Wake In Fright: Text Classics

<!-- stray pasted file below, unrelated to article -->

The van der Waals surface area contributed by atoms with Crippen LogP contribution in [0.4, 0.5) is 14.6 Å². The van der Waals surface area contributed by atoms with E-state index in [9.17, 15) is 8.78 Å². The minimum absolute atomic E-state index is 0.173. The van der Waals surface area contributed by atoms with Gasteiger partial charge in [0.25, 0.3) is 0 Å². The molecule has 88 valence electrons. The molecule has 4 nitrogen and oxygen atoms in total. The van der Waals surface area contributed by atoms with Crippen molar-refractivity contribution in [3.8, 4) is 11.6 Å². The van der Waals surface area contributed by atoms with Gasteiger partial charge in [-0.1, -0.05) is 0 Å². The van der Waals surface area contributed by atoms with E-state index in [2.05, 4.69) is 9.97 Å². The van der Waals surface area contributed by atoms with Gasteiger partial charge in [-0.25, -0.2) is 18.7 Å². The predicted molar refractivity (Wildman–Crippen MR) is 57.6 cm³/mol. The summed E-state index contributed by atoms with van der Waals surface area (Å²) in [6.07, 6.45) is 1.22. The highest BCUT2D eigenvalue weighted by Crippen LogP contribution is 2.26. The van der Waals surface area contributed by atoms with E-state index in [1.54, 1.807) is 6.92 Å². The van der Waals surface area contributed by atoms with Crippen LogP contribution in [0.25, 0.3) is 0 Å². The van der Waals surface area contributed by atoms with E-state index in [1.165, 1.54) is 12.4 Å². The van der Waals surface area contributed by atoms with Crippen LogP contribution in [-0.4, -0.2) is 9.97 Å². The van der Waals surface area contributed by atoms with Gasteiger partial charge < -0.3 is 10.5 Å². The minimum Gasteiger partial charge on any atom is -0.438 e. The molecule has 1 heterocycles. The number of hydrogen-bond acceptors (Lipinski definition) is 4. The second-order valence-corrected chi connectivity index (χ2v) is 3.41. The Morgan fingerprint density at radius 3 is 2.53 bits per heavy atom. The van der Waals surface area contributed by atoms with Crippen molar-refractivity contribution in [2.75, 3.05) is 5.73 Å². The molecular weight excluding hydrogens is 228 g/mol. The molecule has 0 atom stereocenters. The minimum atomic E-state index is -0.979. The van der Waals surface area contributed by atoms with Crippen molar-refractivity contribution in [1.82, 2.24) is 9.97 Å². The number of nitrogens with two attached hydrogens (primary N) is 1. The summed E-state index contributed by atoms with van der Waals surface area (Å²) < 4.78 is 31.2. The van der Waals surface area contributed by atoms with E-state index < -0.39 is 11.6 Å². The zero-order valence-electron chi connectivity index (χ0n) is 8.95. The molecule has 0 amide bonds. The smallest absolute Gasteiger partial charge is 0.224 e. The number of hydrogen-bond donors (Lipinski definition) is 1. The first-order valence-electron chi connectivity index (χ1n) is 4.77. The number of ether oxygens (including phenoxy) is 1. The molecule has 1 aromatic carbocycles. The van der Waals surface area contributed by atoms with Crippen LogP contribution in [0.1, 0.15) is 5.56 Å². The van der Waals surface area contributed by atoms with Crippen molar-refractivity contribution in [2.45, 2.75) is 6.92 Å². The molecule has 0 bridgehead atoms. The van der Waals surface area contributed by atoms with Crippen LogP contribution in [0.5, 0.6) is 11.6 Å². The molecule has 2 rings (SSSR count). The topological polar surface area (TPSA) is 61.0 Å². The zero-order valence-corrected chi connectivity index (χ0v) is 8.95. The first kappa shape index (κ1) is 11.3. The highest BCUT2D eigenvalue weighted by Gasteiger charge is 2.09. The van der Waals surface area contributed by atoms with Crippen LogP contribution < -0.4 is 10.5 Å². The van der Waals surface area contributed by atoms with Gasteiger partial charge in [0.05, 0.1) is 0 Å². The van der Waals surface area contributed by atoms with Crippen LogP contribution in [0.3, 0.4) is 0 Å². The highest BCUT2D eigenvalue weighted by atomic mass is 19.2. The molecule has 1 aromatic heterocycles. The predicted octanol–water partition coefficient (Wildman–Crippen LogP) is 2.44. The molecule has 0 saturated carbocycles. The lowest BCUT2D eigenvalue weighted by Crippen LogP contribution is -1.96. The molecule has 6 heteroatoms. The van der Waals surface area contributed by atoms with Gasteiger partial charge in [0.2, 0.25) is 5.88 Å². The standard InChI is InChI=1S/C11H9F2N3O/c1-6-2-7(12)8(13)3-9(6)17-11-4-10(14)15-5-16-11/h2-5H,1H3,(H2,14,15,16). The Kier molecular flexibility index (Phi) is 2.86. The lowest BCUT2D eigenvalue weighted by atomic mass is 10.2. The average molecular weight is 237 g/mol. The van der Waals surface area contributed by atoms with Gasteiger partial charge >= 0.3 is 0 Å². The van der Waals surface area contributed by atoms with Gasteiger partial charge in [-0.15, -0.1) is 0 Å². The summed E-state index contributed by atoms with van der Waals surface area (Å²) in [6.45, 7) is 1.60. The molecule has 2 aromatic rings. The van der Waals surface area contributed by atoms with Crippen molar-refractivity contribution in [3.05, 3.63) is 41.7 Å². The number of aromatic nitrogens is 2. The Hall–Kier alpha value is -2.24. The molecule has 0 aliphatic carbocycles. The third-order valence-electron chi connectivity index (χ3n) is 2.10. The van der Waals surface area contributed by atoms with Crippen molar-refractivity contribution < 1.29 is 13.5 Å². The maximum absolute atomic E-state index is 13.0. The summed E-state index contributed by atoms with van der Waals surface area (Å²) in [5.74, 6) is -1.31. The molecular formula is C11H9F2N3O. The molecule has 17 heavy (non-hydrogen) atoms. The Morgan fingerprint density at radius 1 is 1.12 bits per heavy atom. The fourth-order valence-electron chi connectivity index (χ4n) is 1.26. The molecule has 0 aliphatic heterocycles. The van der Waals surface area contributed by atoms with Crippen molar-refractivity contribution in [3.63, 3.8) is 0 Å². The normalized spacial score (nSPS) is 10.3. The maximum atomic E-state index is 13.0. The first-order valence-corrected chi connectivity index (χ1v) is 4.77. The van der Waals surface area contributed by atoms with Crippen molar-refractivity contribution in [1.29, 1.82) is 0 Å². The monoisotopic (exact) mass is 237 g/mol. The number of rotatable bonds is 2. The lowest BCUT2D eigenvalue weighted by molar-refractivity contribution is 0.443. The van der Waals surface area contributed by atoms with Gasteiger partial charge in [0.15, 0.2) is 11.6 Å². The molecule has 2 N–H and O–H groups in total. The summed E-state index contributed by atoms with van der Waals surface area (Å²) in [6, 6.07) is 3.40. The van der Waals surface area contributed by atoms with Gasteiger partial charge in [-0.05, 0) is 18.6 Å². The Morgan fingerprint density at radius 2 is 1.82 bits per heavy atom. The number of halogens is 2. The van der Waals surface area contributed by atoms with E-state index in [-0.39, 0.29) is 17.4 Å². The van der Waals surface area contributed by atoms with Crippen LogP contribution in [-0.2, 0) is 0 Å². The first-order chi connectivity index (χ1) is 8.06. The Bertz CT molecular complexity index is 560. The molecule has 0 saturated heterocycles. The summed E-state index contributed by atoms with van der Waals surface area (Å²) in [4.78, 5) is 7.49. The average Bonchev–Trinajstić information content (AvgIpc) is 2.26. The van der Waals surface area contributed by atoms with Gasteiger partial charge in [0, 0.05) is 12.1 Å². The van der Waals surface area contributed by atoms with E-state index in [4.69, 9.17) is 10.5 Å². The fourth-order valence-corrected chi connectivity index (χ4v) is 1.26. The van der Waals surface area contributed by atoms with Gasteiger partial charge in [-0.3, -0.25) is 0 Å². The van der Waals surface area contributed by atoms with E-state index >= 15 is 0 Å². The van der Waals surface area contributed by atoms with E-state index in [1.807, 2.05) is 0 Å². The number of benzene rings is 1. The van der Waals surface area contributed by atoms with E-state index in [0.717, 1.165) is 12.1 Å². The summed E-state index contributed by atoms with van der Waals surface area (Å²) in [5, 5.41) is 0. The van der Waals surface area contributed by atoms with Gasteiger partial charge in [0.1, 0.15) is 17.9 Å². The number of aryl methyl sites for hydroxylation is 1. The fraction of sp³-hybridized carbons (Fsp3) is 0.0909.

Wake in Fright tells the tale of John Grant's journey into an alcoholic, sexual and spiritual nightmare. It is the original and the greatest outback horror story. Bundanyabba and its citizens will forever haunt its readers. This edition includes an introduction by Peter Temple and an afterword by David Stratton. Wake in Fright was made into a film in 1971, arguably the greatest film ever made in Australia. It starred Donald Pleasence, Chips Rafferty, and Jack Thompson in his first screen role. Lost for many years, the restored film was re-released to acclaim in 2009. Kenneth Cook was born in Sydney in 1929. Wake in Fright was published in 1961 to high praise in New York and London, and launched Cook's writing career. Cook wrote twenty-one books in all, along with screenplays and scripts for radio and TV. Peter Temple is one of Australia's finest writers. His novel Truth won the 2010 Miles Franklin Award and the Victorian Premier's Literary Award. Temple has written nine novels and has been published in more than twenty countries. David Stratton is co-presenter of At the Movies on ABC television and film critic for the Australian. He has also served as a President of the International Critics Jury for the Cannes and Venice Film Festivals, written three books and is currently lecturing in Film History at the University of Sydney. textclassics.com.au 'It might be fifty years since the novel appeared yet it retains its freshness, its narrative still compels, and its bleak vision still disquiets...Cook can make us feel the heat, see the endless horizon, hear the sad singing on a little train as it traverses the monotonous plain.' Peter Temple, from the Introduction 'Wake in Fright deserves its status as a modern classic. Cook's prose is masterful and the story is gripping from the first page to the last.' M. J. Hyland 'A classic novel which became a classic film. The Outback without the sentimental bulldust. Australia without the sugar coating.' Robert Drewe 'Wake in Fright is a classic of the ugly side of Menzies' Australia, its brutality, its drunkenness, its anxiety to crush all sensibility. All of this is harrowingly reacorded - the destruction of a young soul fresh to Australia - in Kenneth Cook's remarkable novel.' Thomas Keneally 'A true dark classic of Australian literature.' J. M. Coetzee '...a kind of outback Lord of the Flies...Written entirely from Grant's point of view, the prose is at first straightforward, the landscape and its people evoked simply and vividly. But later, as Grant descends into his own personal hell and finally to the depths of despair, the writing takes on the quality of a delirious dream. The concluding narrative twists will rock both Grant (and the reader) back on their heels.' Crime Time UK